galaxy

Caffeine And Alcohol Are Wrecking Your Sleep Patterns

Caffeine is a drug (yes, a drug) that I’ve dispensed with years ago.

Back in the day I used to drink a triple-shot latte during or after work…and that was before I worked as a barista. I would still be able to sleep just fine afterwards, all hail community college exhaustion, but it was a gamble. Nowadays? Just two cups of decaf coffee without a span of time in-between will be enough to have me jittery. It’s incredible how much has changed. I think my former usual would give me a heart attack now.

Alcohol isn’t all that different. While I love a cold beer or a glass of wine at night, I have to have it early enough for it to leave my system. If I drink it too close prior to laying down my body goes into ‘nap mode’, with no more than three hours in before I’m waking up again. This short TED Talk dives into the science behind why our bodies react the way they do to caffeine and alcohol, from how our REM is affected to just how long caffeine actually stays in your system.

Caffeine and alcohol are great in moderation, but can easily wreak havoc on your health unchecked. I think I’ll skip a day or two this week.

Are You A Fan Of Sparkling Wine? You’ll Want To Keep Your Eye On Brazil

My favorite wine really depends on my mood and what I’m eating. That’s nothing new. What is new is how Brazil is set to take center stage.

Beverage Daily has a brisk, yet detailed breakdown on Brazil’s sparkling wine scene and why it’s set to dominate over the coming years. According to a few studies and interviews, it’s a mixture of several factors colliding at the perfect time: rising interest in sparkling varieties, high-quality flavors and very proactive marketing campaigns. That latter’s importance cannot be understated, as a lack of wine knowledge and exclusionary attitudes can be a huge barrier for new drinkers.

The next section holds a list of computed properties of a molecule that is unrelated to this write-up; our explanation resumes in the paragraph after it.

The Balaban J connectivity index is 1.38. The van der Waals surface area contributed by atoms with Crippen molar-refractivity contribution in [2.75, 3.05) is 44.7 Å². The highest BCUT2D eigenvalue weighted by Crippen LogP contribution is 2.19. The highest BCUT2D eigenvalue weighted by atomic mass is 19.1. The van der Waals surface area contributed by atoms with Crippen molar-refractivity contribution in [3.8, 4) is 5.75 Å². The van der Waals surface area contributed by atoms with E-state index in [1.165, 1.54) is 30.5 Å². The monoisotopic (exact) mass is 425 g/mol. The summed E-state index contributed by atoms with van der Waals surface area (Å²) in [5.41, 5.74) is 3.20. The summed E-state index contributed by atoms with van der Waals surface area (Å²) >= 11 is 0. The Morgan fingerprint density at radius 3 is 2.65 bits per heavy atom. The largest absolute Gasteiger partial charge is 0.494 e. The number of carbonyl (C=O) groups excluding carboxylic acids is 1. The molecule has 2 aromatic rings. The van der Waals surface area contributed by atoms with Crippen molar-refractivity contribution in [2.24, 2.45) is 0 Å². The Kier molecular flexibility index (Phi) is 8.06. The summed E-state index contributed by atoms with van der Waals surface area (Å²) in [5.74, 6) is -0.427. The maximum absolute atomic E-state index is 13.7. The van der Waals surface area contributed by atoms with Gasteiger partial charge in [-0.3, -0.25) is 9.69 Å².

If you’re like me and are a fan of wine and coffee, Brazil is the perfect place to start looking.

You don’t have to be a wine expert to know the most prestigious wine origins hail from France, Spain and Italy. Following close behind is the ever-popular California, as well as a smattering of notable Canadian and South African producers. Wine is undergoing a very vivid cultural shift these past few years as drinking demographics change and the environment sees yet more blows to stability. What we know as traditional quality may very well not apply in the next decade. Why shouldn’t Brazil toss its hat in the ring?

Sparkling wine is fun. It’s tasty. This is far from the first time I’ve heard of its growing popularity and it won’t be the last.